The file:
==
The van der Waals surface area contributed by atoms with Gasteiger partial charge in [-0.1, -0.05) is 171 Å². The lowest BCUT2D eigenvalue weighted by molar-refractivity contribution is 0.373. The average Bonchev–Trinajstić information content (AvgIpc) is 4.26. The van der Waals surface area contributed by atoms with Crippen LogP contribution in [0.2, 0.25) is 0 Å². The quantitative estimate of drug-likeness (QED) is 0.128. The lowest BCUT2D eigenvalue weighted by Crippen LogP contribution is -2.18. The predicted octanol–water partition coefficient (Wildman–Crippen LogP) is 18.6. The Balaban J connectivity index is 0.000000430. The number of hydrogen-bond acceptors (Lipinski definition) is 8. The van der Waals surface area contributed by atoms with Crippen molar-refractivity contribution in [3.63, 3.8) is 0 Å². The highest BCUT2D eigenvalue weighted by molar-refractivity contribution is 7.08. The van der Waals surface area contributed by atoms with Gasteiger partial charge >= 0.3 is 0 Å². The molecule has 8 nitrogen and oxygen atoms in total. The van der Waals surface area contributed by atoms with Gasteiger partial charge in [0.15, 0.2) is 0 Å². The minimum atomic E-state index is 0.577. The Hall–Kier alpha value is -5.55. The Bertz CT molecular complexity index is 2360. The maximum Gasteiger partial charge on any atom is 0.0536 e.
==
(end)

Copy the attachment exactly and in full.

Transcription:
The van der Waals surface area contributed by atoms with Gasteiger partial charge in [-0.1, -0.05) is 171 Å². The lowest BCUT2D eigenvalue weighted by molar-refractivity contribution is 0.373. The average Bonchev–Trinajstić information content (AvgIpc) is 4.26. The van der Waals surface area contributed by atoms with Crippen LogP contribution in [0.2, 0.25) is 0 Å². The quantitative estimate of drug-likeness (QED) is 0.128. The lowest BCUT2D eigenvalue weighted by Crippen LogP contribution is -2.18. The predicted octanol–water partition coefficient (Wildman–Crippen LogP) is 18.6. The Balaban J connectivity index is 0.000000430. The number of hydrogen-bond acceptors (Lipinski definition) is 8. The van der Waals surface area contributed by atoms with Crippen molar-refractivity contribution in [3.63, 3.8) is 0 Å². The highest BCUT2D eigenvalue weighted by molar-refractivity contribution is 7.08. The van der Waals surface area contributed by atoms with Gasteiger partial charge >= 0.3 is 0 Å². The molecule has 8 nitrogen and oxygen atoms in total. The van der Waals surface area contributed by atoms with Gasteiger partial charge in [0.15, 0.2) is 0 Å². The minimum atomic E-state index is 0.577. The Hall–Kier alpha value is -5.55. The Bertz CT molecular complexity index is 2360. The maximum Gasteiger partial charge on any atom is 0.0536 e.